8. Never Underestimate a Teenager.  I can remember a shy 9th grader coming into my youth group.  He usually sat quietly during events & lessons, saying very little.  Well, as the years went by he began to grow, but still had a quiet, shy nature.  During his senior year, he signed up for the mission trip to Spain.  He was the sound/media leader, which fit his personality.  But, I felt he needed more, so I gave him the task of learning a magic trick for the park presentation.  That same shy, quiet 9th grader, I got to see him do a magic trick in front of hundreds of people, and use that trick to share the Gospel.  NEVER underestimate a teenager…give them opportunities, and push them to new heights in their spiritual lives!
  9. Can I Get a Testimony?  Every year we do a wrap up service for the mission trip for our church.  It’s great, because many in the church gave towards the trip and were praying faithfully (Prayer cards with a team picture are a wonderful idea), and they want to hear all about the trip.  In the past I have asked if anyone would like to share their testimony of what God taught them.  This year, I decided to have every member of the team, including leaders, give their testimony.  Man was that powerful!  Sure, there were some that were extremely terrified, but the audience, especially parents, was extremely grateful.  (Next week’s blog – How to Plan a Mission Trip Testimony Service)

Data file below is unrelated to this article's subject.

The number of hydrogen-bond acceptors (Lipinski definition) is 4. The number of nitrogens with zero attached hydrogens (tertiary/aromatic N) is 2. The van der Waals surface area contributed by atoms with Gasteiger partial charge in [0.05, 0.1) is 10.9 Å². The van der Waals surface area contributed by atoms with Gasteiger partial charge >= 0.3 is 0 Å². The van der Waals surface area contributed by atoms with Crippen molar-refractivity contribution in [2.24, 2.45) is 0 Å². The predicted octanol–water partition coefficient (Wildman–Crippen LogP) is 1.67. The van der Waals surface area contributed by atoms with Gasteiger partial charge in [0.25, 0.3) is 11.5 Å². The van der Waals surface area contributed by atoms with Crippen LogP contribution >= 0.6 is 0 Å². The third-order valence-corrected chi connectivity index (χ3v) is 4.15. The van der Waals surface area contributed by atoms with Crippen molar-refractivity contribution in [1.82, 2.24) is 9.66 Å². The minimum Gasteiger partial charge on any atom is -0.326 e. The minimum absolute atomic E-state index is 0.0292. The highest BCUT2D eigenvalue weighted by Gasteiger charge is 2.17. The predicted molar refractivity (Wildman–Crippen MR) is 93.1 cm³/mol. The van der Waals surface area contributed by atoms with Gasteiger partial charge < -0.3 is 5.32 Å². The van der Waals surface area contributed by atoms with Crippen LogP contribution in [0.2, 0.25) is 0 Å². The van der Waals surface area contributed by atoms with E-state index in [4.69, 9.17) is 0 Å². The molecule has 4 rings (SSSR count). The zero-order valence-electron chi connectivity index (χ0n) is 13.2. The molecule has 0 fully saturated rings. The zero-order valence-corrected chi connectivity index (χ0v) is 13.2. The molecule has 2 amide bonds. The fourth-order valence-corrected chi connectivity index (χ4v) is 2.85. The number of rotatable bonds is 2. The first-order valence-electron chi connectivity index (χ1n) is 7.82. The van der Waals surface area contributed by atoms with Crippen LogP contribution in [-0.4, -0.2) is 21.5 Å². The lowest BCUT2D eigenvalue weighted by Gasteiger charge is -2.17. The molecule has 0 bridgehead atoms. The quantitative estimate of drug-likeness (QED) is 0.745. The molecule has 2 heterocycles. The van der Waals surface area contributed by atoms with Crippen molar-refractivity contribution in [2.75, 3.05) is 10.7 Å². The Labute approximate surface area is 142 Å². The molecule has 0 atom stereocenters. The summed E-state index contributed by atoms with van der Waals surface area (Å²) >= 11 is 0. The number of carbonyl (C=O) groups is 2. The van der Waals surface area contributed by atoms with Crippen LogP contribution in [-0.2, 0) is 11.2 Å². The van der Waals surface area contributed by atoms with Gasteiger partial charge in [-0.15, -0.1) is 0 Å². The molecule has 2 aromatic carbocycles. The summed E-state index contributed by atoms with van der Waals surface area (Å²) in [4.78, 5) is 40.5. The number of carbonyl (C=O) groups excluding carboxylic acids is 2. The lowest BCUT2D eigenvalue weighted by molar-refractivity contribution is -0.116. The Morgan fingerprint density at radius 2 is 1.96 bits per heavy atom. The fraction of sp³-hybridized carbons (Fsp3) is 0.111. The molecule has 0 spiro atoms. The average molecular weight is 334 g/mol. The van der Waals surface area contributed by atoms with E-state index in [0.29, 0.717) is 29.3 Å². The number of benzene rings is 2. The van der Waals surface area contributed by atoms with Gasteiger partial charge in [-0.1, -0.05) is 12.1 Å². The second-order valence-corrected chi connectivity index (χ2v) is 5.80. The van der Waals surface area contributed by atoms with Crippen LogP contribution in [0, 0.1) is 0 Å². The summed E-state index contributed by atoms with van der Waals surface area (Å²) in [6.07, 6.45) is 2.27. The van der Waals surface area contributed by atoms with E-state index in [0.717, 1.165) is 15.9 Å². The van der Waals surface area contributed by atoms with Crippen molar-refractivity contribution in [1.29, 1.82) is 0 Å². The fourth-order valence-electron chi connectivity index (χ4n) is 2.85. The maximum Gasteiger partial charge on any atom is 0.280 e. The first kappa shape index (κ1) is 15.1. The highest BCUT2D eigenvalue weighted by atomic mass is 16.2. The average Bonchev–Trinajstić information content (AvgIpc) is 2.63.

10. Life Transformation.  As I mentioned in the intro, there has not been a trip that has gone by that I have not seen at least one student’s spiritual life dramatically change as a result of the trip.  There has been dramatic change (not just a mountain experience either) that I have seen in students.  Students taking their summers to go back to the mission field we went to on the summer before or students saying they want to work at the mission we served at after college graduation.  What a blessing to see lives changed!  That makes the effort that goes into #1-9 worth it.

Special thanks to my youth pastor growing up who taught me many of these lessons early, so I didn’t have to learn the “hard way” all the time.  Love you PK!

 

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Book Review: Do Hard Things (Written by Students)

dohardthings1This is a treat.  This book was read by students preparing for a mission trip this summer.  Each of them wrote a short review of the book.  Since this book is written primarily for teenagers in a rebellion against low expectations, isn’t it fitting that teenagers write the review?  Enjoy their honesty and practical reviews.

The Book:  “Do Hard Things”

The Good:

  • “Loved how each chapter had a story…illustrations…” helped understanding
  • “Good ideas & application”
  • Practical – “gave examples…how to do them and how to overcome obstacles
  • “No two people have the same point of view, everyone is meant for a different purpose”.  This book helps a teenager understand this premise.
  • Inspirational stories of people who “pursued what their heart was telling them to do”
  • “Loved chapter 3” and the examples of teens who were unqualified but God still used in mighty ways.
  • “Amazing, inspiring book”.  “Since it’s written by people close to our age, it makes it seem more realistic”
  • “It shows me that I’m not alone, there are tons of people out there doing what I am to do”

The Bad:

  • Too many stories and too much detail of those storieschuck-norris
  • “Didn’t care for the campaigning or advertising in the book”
  • “Some of things don’t apply to me”
  • “Repetitive.  A drawn-out feeling”